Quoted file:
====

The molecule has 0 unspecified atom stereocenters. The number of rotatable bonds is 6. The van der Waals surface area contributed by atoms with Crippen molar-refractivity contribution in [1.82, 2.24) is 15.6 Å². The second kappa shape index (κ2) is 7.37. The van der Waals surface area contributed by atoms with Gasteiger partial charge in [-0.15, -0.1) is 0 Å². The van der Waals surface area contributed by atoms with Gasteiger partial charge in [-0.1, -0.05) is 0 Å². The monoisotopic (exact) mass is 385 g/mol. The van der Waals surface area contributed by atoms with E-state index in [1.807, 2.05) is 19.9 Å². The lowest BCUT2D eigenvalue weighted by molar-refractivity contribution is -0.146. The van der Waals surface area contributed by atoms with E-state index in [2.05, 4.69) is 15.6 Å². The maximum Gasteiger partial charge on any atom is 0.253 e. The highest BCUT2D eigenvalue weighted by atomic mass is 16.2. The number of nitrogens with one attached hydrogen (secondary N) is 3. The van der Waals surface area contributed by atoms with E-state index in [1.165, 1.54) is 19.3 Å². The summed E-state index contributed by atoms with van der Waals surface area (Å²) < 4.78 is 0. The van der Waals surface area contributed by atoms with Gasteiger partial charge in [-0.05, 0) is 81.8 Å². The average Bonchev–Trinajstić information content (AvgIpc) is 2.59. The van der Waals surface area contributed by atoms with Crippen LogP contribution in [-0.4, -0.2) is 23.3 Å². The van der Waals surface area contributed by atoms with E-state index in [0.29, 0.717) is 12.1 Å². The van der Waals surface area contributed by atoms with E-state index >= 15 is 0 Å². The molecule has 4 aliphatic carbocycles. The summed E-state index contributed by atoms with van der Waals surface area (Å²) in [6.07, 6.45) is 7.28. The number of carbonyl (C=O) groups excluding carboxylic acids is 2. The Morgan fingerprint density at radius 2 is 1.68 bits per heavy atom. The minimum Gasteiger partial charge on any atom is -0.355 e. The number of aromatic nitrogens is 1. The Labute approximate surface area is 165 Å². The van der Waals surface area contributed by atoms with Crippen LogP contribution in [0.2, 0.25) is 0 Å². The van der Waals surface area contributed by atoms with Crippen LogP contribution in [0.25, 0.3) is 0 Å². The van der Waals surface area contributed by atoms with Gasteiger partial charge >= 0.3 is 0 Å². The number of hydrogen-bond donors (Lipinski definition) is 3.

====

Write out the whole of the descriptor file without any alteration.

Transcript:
The molecule has 0 unspecified atom stereocenters. The number of rotatable bonds is 6. The van der Waals surface area contributed by atoms with Crippen molar-refractivity contribution in [1.82, 2.24) is 15.6 Å². The second kappa shape index (κ2) is 7.37. The van der Waals surface area contributed by atoms with Gasteiger partial charge in [-0.15, -0.1) is 0 Å². The van der Waals surface area contributed by atoms with Gasteiger partial charge in [-0.1, -0.05) is 0 Å². The monoisotopic (exact) mass is 385 g/mol. The van der Waals surface area contributed by atoms with E-state index in [1.807, 2.05) is 19.9 Å². The lowest BCUT2D eigenvalue weighted by molar-refractivity contribution is -0.146. The van der Waals surface area contributed by atoms with E-state index in [2.05, 4.69) is 15.6 Å². The maximum Gasteiger partial charge on any atom is 0.253 e. The highest BCUT2D eigenvalue weighted by atomic mass is 16.2. The number of nitrogens with one attached hydrogen (secondary N) is 3. The van der Waals surface area contributed by atoms with E-state index in [1.165, 1.54) is 19.3 Å². The summed E-state index contributed by atoms with van der Waals surface area (Å²) < 4.78 is 0. The van der Waals surface area contributed by atoms with Gasteiger partial charge in [-0.05, 0) is 81.8 Å². The average Bonchev–Trinajstić information content (AvgIpc) is 2.59. The van der Waals surface area contributed by atoms with Crippen LogP contribution in [-0.4, -0.2) is 23.3 Å². The van der Waals surface area contributed by atoms with E-state index in [0.29, 0.717) is 12.1 Å². The van der Waals surface area contributed by atoms with E-state index >= 15 is 0 Å². The molecule has 4 aliphatic carbocycles. The summed E-state index contributed by atoms with van der Waals surface area (Å²) in [6.07, 6.45) is 7.28. The number of carbonyl (C=O) groups excluding carboxylic acids is 2. The Morgan fingerprint density at radius 2 is 1.68 bits per heavy atom. The minimum Gasteiger partial charge on any atom is -0.355 e. The number of aromatic nitrogens is 1. The Labute approximate surface area is 165 Å². The van der Waals surface area contributed by atoms with Crippen LogP contribution in [0.2, 0.25) is 0 Å². The van der Waals surface area contributed by atoms with Crippen LogP contribution in [0.25, 0.3) is 0 Å². The van der Waals surface area contributed by atoms with Gasteiger partial charge >= 0.3 is 0 Å². The number of hydrogen-bond donors (Lipinski definition) is 3.